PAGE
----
boatman61's Avatar

Community Sponsor
Cruisers Forum Supporter

Join Date: Jan 2010
Location: PORTUGAL
Posts: 20,226
Images: 2
pirate Re: Another Lovely Old Girl Founders

Bit of a joke when folk who have not a clue how to run/sail a square rigger suddenly become experts...
__________________


Born To Be Wild
boatman61 is online now   Reply With Quote
Old 28-07-2013, 20:34   #55
cruiser

Join Date: Aug 2011
Location: Tampa Bay area
Boat: Hunter 31'
Posts: 5,731
Re: Another Lovely Old Girl Founders

Quote:
Originally Posted by boatman61 View Post
Bit of a joke when folk who have not a clue how to run/sail a square rigger suddenly become experts...

Who would that be?
__________________
Rakuflames is offline   Reply With Quote
Old 28-07-2013, 20:39   #56
Freelance Delivery Skipper..
 
boatman61's Avatar

Community Sponsor
Cruisers Forum Supporter

Join Date: Jan 2010
Location: PORTUGAL
Posts: 20,226
Images: 2
pirate Re: Another Lovely Old Girl Founders

Quote:
Originally Posted by Rakuflames View Post
Who would that be?
I give in... I'll play your guessing game...
Who would that be...

By the way... cute pic on your blog... was expecting something else...
__________________


Born To Be Wild
boatman61 is online now   Reply With Quote
Old 28-07-2013, 21:06   #57
Registered User

Join Date: Apr 2013
Posts: 929
(take with salt pending board of inquiry findings)

What went well: Cheers to Captain and rescue crews. Good emergency response. I think we can all agree this guy did a significantly better job as an emergency manager than Schettino. Once he understood lives were at risk, he did not hesitate. All hands saved.

What didn't go well: Lives were at risk the entire time yet he didn't understand that fundamental fact. A few dozens souls, including trainees, were placed at risk on a Single Point of Failure (SPOF). If you are running a trainee boat, let's agree you cannot depend on sail handling. Ok so don't. I would argue that on a training boat, in this situation, you need redundant engines to the formula N+1 with N standing for Need. Prior poster's tugboat observation counts towards N+1. If you go to sea with less that's a decision in itself.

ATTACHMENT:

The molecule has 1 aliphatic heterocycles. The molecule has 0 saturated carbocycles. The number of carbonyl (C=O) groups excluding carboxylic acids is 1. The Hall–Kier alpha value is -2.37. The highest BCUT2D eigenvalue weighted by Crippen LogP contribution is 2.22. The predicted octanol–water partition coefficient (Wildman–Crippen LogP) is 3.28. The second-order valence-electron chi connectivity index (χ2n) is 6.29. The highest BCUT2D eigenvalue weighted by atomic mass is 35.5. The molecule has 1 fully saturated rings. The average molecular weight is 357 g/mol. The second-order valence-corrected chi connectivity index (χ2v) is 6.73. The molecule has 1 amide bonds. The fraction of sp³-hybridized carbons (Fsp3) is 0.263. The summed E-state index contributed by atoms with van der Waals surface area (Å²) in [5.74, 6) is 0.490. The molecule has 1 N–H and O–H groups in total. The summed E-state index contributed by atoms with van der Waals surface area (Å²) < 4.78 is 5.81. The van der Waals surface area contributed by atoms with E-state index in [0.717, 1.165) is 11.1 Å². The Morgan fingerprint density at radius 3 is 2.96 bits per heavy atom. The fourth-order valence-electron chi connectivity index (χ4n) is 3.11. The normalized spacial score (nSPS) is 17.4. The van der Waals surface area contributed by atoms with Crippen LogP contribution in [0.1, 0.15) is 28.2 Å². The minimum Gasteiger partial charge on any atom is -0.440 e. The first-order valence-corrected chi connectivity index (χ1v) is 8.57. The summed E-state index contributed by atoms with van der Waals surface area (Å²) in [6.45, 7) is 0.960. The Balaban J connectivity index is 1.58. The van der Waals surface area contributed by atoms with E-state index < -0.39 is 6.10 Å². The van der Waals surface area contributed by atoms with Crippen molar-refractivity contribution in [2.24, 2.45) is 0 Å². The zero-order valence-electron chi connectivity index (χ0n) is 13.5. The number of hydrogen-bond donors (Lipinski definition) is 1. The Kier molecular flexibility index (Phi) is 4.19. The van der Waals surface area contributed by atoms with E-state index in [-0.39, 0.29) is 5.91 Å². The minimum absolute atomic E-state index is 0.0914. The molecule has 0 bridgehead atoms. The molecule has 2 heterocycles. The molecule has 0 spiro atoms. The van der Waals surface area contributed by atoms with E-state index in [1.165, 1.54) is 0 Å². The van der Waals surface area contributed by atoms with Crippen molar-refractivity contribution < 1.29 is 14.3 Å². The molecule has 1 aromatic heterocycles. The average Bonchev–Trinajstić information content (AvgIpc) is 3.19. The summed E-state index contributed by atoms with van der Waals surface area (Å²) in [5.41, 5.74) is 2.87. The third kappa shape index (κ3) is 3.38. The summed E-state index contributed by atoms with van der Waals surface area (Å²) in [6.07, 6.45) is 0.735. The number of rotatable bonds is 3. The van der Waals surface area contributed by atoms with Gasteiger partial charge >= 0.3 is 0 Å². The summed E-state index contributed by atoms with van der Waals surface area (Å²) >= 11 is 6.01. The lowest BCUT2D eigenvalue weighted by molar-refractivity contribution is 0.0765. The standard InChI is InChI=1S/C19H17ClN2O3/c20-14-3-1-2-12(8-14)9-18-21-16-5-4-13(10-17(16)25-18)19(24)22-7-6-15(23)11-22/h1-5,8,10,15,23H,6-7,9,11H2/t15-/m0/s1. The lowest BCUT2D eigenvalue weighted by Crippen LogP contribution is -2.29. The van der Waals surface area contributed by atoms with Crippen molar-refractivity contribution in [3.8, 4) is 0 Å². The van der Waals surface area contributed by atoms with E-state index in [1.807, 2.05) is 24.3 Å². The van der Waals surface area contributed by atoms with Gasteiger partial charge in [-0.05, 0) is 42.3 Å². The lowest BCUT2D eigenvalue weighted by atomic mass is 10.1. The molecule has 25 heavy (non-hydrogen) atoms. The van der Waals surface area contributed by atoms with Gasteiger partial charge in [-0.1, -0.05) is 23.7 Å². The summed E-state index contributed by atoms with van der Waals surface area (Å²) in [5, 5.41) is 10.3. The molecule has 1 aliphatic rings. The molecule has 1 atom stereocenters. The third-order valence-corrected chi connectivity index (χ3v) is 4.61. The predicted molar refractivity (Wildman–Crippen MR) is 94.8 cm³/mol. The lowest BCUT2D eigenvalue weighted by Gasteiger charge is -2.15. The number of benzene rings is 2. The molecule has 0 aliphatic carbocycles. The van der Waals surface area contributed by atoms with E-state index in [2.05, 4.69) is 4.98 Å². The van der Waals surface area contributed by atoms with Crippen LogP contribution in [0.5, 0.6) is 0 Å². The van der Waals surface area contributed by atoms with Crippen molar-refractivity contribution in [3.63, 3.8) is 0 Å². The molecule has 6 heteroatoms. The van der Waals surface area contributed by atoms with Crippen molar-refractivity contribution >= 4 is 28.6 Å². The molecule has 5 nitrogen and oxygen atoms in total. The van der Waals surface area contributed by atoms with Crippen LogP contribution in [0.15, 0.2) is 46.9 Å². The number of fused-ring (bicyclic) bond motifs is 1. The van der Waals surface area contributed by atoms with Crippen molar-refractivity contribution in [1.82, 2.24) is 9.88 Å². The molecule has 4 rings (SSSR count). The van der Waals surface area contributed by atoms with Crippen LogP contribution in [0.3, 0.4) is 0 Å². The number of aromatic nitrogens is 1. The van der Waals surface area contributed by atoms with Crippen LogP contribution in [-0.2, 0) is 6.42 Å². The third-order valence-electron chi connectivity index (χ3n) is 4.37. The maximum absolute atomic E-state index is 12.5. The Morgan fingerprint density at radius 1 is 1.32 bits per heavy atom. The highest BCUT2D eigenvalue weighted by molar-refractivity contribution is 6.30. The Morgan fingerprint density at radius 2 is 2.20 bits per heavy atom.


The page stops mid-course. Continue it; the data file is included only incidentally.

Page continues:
If there was even a rumor of sabotage pre-departure, the notes had better be in the logbook and the captain's own fingerprints had better be on the fuel filters of that vessel and if they aren't I don't think much of him.
__________________
SecondBase is offline   Reply With Quote
Old 28-07-2013, 21:13   #58
Registered User

Join Date: Aug 2010
Location: sydney, australia
Boat: 38 roberts ketch
Posts: 1,021
Images: 3
Re: Another Lovely Old Girl Founders

Quote:
Originally Posted by estarzinger View Post
Thanks Newt. It's nice that someone understood. It's not about fault, it's about doing better.

This seems to be a discussion after almost every incident. Some people apparently can only ever see 'fault finding' and don't seem to understand 'doing better' or 'learning lessons'.

Wont disagree on that – I've had my engine drop out on me often enough to always have a plan b not to mention an allergy to motoring into lee shore situations if I can avoid it. Trouble is, as the engine gets more reliable, so does the tendency to get a bit...comfortable, and slip into bad habits. My guess would be that its pretty rare for a sq. rigger like the 'astrid' to run on anything but engine alone inshore – I had a run on the 'R.Tucker Thompsen' in NZ last year, the guys on that really enjoy sailing it and the conditions around Russell are pretty good for a big boat, but they made no attempt whatsoever to do anything other than engine control at inshore stuff – I think those guys could sail off if they hit trouble because they are a crack crew and they love working that boat – but the conditions in the Irish sea are a bit more challenging, especially with a crew of kids...
__________________
charliehows is offline   Reply With Quote
Old 29-07-2013, 02:34   #59
cruiser

Join Date: Aug 2011
Location: Tampa Bay area
Boat: Hunter 31'
Posts: 5,731
Re: Another Lovely Old Girl Founders

Quote:
Originally Posted by charliehows View Post
Wont disagree on that – I've had my engine drop out on me often enough to always have a plan b not to mention an allergy to motoring into lee shore situations if I can avoid it. Trouble is, as the engine gets more reliable, so does the tendency to get a bit...comfortable, and slip into bad habits. My guess would be that its pretty rare for a sq. rigger like the 'astrid' to run on anything but engine alone inshore – I had a run on the 'R.Tucker Thompsen' in NZ last year, the guys on that really enjoy sailing it and the conditions around Russell are pretty good for a big boat, but they made no attempt whatsoever to do anything other than engine control at inshore stuff – I think those guys could sail off if they hit trouble because they are a crack crew and they love working that boat – but the conditions in the Irish sea are a bit more challenging, especially with a crew of kids...